Many of us have heard (or even said) the old line we heard when we were kids: “I’m your parent, not your friend.”
Kristina Kuzmic’s popular vlog on the subject — “I’m not your friend, kid! (Because I love you.)” – clearly strikes a chord. It has been viewed nearly a million times. In it she says “All three of my kids are mad at me right now … and you know what? I don’t care. … You know why? Because I am not their buddy. I am their parent.”
Although we might mean well when we express this sentiment, our children unfortunately can hear an unintended message that is quite negative. Here are three things to consider before saying, “I’m your parent, not your friend,” to the kids again.
1. It unnecessarily makes our child feel hurt and rejected.
Let’s think about it. What makes a great friend? They like us and accept us for who we are. They support us. They comfort us when we’re upset. They have our backs. We can count on them to be there for us. And, sometimes, they tell us difficult things that we need to hear.
These are also the qualities of great parents.
When we say, “I’m your parent, not your friend,” our child hears: “I don’t like you.” “I don’t accept you.” “Your feelings don’t matter to me.” These are the last things any of us would want to convey to our child.
In studies conducted across many cultures, anthropologist Dr. Ronald Rohner found that children everywhere have a basic need for acceptance and affirmation from their parents. Children who feel rejected have more behavioral problems, lower self-esteem, are more pessimistic, more anxious and depressed, and are more likely to have drug and alcohol problems.
Of course, parents are different from friends. We’re not equals. We don’t ask our children to be our confidants or take care of us emotionally. More than that, we have to hold the long-term view of our children’s lives because they are often only focused on what they want in this moment. It inevitably means that there will be many situations where we disagree with our child regarding what’s right and our child will be upset and angry. In these situations, we do need to be our child’s parent and make difficult decisions. However, when this does happen, we can still accept and empathize with our child’s upset. That is, we can be “friendly.”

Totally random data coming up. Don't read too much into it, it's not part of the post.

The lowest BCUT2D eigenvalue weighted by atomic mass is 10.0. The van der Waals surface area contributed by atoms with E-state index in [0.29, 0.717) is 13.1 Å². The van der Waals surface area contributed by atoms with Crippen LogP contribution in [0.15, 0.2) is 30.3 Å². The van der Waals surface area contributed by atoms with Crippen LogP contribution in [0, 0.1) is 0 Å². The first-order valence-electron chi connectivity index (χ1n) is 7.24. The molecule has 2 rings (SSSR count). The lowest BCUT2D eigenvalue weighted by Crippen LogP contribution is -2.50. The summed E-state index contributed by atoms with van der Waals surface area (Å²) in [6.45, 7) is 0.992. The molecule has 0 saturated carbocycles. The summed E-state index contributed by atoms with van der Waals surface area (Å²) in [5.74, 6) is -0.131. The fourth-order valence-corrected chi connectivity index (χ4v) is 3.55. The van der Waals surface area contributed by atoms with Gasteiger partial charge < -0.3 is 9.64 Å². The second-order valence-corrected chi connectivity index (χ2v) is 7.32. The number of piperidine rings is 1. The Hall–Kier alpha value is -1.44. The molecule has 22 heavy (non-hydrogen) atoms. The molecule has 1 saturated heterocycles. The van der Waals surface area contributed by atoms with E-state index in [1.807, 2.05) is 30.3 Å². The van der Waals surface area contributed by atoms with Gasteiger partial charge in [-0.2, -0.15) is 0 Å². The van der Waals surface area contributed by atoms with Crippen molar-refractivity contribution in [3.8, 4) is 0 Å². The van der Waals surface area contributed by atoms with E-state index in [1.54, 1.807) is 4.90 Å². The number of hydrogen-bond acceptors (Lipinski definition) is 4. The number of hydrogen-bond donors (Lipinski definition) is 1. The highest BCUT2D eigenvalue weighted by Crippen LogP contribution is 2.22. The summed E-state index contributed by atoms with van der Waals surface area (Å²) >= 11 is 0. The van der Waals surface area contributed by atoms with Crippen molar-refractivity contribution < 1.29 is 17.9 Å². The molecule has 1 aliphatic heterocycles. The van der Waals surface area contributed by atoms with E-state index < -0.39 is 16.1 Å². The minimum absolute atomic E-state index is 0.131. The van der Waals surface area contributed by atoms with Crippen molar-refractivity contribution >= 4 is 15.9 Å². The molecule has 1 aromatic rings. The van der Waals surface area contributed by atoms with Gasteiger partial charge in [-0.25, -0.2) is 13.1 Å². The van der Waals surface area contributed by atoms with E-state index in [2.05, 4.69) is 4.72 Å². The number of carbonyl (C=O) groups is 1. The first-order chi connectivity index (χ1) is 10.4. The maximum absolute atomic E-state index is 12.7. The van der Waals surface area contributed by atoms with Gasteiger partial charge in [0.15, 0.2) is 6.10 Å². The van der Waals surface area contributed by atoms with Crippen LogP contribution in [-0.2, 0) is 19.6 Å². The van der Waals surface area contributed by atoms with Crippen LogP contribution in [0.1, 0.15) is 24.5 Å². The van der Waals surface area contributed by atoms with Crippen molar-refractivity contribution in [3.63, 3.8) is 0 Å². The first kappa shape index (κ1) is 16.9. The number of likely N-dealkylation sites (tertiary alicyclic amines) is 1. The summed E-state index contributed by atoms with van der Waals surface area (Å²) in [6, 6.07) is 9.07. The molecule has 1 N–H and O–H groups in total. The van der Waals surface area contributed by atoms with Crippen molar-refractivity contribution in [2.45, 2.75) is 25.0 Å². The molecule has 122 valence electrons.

As Jane Nelson, author of the parenting classic Positive Discipline, points out, the best discipline is “firm and kind.” In other words, the best discipline is “parental” and “friendly.”
2. It tells our child that conflicts with loved ones cannot be dealt with in a “friendly” way.
One of the most important life skills we can teach our children is the ability to resolve conflicts in a constructive way. Skilled conflict resolvers have happier marriages, better friendships, and are generally more successful in their careers.
What do these successful conflict resolvers do? They approach conflicts with loved ones respectfully, collaboratively, and with clear valuing of the other’s feelings. They look for win-win solutions. That is, they approach conflicts in a friendly manner.
It turns out that the most powerful way for your child to learn healthy conflict resolution is for you to model these skills in your parent-relationship.
We want our parent-child relationships to model the idea that conflict is part of a relationship, not a threat to it; that we can disagree — even disagree intensely — and still remain friends.
3. We are really saying it to ourselves.
Let’s be honest with ourselves for a moment. When we say, “I’m your parent, not your friend” we’re really trying to reassure ourselves that we’re doing the right thing because what we’re doing is so damn hard. We’re trying to bolster our resolve to stick with our difficult decision.
It’s painful to disappoint our children and make them sad. It’s also awful when we feel angry at our children and they are angry with us. In those moments, we can experience the excruciating worry that we’re failing as parents.
If you feel like telling your child that you are a parent and not a friend, take a deep breath and say it silently to yourself instead. Or, better yet, say to yourself “being a parent is really hard. It really hurts when my child is upset or acting in an upsetting way. But I’m doing my best. That’s all I can do.”
The next time you find yourself in a conflict with your child, I hope you will try to be your child’s parent and his or her friend. Try resolving the conflict in a constructive way. If you can’t, express your genuine empathy for your child’s distress. Remind yourself that you are both doing your best. And, most of all, remember that the best way to parent is to be firm and kind, that is parental and friendly.